“Math seems to be exceptional in the sense that
people do tend to get recognition
at a young age.”
“Y
ou’re married to a Fields Medallist.”
That’s the text Xue-Mei Li, then a Professor of
mathematics at the University of Warwick, received one cold
February day. Her husband, Martin Hairer, had just gotten a
phonecall saying that he’d won the 2014 Fields Medal for his
outstanding contributions to the theory of stochastic partial
differential equations.
Along with the Abel Prize, the Fields Medal is considered the
most prestigious prize that a mathematician can receive – not
bad for someone who finished high school not intending to
study mathematics at all.
Hairer began his undergraduate career at the Université de
Genève studying physics, but quickly realized that he didn’t
like the lab work, and was instead attracted to the more
rigorous, theoretical side of the subject. He completed his
PhD in 2001 under Jean-Pierre Eckmann, a mathematical
physicist at the Université de Genève and a pioneer of
chaos theory and social network analysis. It took just thirteen
years from the day of his doctoral dissertation to that pivotal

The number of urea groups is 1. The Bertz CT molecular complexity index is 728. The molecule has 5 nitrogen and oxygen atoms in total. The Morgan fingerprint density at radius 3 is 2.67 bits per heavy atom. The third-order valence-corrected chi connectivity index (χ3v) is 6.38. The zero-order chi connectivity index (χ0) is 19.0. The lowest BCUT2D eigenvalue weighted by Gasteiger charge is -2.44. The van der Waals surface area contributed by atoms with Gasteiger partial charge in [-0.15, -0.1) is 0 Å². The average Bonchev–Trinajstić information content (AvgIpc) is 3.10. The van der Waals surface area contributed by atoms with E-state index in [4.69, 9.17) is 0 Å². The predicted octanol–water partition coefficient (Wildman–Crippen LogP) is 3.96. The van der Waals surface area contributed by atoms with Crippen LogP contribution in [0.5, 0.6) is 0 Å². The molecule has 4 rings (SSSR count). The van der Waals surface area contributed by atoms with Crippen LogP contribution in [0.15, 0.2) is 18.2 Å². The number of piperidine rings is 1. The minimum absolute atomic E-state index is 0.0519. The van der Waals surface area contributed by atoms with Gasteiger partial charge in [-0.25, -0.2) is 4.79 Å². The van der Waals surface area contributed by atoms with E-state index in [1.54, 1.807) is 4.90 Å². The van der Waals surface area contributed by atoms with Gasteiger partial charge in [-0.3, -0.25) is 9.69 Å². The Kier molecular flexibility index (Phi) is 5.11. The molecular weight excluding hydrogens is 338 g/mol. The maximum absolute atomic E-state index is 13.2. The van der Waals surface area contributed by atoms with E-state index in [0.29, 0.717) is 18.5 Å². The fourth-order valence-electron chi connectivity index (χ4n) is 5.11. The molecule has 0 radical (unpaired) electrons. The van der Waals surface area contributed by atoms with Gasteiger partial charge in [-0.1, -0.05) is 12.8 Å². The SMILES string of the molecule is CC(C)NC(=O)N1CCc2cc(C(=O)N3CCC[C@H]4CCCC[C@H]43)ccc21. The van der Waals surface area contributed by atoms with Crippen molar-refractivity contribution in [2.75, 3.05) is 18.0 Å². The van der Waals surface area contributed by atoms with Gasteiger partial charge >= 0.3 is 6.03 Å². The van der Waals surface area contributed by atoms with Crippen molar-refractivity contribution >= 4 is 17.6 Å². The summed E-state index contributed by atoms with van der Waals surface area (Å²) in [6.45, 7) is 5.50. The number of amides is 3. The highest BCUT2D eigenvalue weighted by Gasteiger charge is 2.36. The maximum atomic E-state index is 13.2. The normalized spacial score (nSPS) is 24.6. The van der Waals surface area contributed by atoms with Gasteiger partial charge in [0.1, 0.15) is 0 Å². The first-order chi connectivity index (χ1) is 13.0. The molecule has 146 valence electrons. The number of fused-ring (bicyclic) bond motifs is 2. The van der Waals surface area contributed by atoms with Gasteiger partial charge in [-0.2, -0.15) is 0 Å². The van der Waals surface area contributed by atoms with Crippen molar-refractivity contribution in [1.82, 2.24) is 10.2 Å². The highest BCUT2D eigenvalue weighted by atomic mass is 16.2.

phonecall.
“Math seems to be exceptional in the sense that people do
tend to get recognition at a young age,” says Hairer. “You
don’t need so many resources, the lab, the manpower. In
math when you’re a PhD student or a postdoc you do pure
research almost 100% of your time, so you can go much
further and faster.”
And rewarding young, promising researchers is part of the
mandate of the Fields Medal, which is only awarded to
mathematicians under the age of 40. Compare this to the
average age of Nobel Prize laureates, which stands at 67
years across all categories and 56 years for physics prizes.
Perhaps this is one of the reasons Hairer’s favourite part of
the 2017 Fields Medal Symposium, at which he was the guest
of honour, was the student night, where 150 high school and
undergraduate students met with him over pizza and pop to
discuss probability theory.
“Afterwards there was a whole bunch of them that, sort of,
pinned me to the board and they were very interested,”
laugh